In this respect then, one could cite almost the entire reformational corpus, but let's stick to a (highly generalized) look at Luther and Calvin for time's sake: Luther's development of the visible/invisible church distinction--a distinction only minimally conceived (for obvious contextual reasons) before this. Luther's appropriation and development of Augustine's thoughts on justification along to the lines of a strong law-gospel dichotomy undeveloped in Augustine. Luther's emphasis on the vernacular (which were seen as novel in Wycliffe's day). Luther's rejection of transubstantiation and development of the idiosyncratic vision of consubstantiation. Luther's treatises on political matters (the role of soldiers in the church, the right of peasants to revolt [or not]). Calvin's Treatises on the Sacraments in which he tries to re-conceive of the sacrament in order to unite protestantism around one table, Calvin’s notion of spiritual presence in the Supper, Calvin’s development of the doctrine of Union with Christ, Calvin's reframing of auricular confession (which he affirmed) in light of the priestly work of Christ, Calvin's philosophically informed notion of the decrees of God, Calvin's political thought, which not only appropriated but transformed Augustinian political categories, etc. etc.

And this is not even to mention Calvin's frank appropriation of humanistic intellectual categories (which is reminiscent of Augustine's appropriation of neo-platonism and Aquinas' use of Aristotle).

As far as I can tell, all of this was creative in the sense that I'm describing. None of it was merely reiterative of the tradition. All of it was an affirmation of the tradition that simultaneously developed it--even as it preserved it. And this, of course, is preisely what the WCF is.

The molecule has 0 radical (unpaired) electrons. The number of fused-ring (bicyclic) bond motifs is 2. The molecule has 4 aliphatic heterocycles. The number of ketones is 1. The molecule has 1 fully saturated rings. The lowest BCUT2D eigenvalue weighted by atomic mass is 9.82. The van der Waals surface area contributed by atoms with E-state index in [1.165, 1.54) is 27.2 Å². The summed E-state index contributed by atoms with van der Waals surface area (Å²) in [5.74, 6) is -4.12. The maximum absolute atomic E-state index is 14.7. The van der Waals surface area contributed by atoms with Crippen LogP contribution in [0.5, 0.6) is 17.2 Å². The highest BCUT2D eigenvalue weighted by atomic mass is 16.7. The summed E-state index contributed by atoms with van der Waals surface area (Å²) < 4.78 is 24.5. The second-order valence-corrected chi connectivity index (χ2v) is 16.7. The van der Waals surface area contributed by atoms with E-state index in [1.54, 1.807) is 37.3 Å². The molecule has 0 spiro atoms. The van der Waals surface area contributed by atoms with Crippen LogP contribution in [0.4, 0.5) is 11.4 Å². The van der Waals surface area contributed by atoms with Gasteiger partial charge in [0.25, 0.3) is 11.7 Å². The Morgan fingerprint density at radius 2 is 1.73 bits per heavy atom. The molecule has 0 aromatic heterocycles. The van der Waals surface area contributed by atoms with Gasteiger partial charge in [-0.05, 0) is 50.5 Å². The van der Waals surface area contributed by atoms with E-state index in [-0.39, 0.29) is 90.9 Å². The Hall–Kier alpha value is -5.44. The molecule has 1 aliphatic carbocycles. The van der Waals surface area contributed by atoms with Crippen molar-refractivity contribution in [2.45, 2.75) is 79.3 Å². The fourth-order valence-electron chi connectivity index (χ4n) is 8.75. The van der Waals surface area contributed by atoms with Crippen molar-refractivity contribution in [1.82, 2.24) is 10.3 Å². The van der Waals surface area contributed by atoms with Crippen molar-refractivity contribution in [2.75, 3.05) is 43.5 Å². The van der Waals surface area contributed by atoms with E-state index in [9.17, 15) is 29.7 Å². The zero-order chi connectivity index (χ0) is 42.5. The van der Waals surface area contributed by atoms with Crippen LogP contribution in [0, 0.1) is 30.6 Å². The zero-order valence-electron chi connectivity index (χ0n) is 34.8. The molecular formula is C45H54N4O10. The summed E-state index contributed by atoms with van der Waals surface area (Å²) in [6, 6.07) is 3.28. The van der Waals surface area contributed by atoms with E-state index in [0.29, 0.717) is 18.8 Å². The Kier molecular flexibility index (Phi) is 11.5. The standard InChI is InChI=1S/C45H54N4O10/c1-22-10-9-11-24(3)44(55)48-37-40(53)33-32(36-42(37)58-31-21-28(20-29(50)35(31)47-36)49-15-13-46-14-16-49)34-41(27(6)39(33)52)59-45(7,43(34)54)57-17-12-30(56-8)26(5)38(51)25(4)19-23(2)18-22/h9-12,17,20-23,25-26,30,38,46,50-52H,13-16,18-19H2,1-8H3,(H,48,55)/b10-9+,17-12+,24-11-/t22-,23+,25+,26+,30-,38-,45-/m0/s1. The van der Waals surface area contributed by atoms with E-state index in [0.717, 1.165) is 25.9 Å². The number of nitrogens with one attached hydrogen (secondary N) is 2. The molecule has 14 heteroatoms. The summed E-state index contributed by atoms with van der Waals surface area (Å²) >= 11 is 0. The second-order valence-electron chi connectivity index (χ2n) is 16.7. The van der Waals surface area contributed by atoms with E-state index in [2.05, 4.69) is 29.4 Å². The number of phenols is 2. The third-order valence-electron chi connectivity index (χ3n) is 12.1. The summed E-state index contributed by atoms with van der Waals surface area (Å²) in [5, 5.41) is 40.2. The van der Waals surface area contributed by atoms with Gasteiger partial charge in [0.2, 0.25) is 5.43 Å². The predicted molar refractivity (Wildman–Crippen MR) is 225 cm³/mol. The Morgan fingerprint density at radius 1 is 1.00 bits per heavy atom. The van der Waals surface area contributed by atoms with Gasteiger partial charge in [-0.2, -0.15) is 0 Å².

So, like Jeremy, my problem with any notion of theology as a fixed enterprise is two-fold: First, it is simply mistaken as a matter of historical fact. Secondly, it is inattentive to the fact that guarding the faith handed down to us in a given cultural moment requires not only reiteration but also re-conception. After all, as Jeremy says, to say the same thing in a different context is to say something different. We have to work—creatively—to speak the old tradition in a new moment.

Will this creativity entail error? Yes. But so does mere reiteration. Alas, as H. Thielicke says, "all of our theological work will need to be bathed in the justifying blood of Jesus." But I think the creative task actually preserves us from error better than the alternative (which, as Jeremy shows, tends to create the liberalism it presumes to repudiate).

Ultimately, I’m afraid the only way to really "guard against error" is to be silent.

And so perhaps I should!


Please allow me to make a distinction that I did not see in your comment. It certainly is possible to propose a modification to the Standards without fear which would clarify or expand upon some point in it. It should also be possible to add a point not addressed in the Standards but agreeable thereto. I don't see any repercussions coming on someone trying these things.

However, if an elder were to propose a change or modification that changed the basic theology of the Standards or contradicted them, then they would, by definition and their own oath of office, be proposing something that would contradict the system of doctrine taught in Holy Scripture. This would compromise the theological basis of the PCA based on our shared understanding of Scripture.

These are two different scenarios with very different underlying propositions. It would be helpful to differentiate between them in this discussion.

By His grace,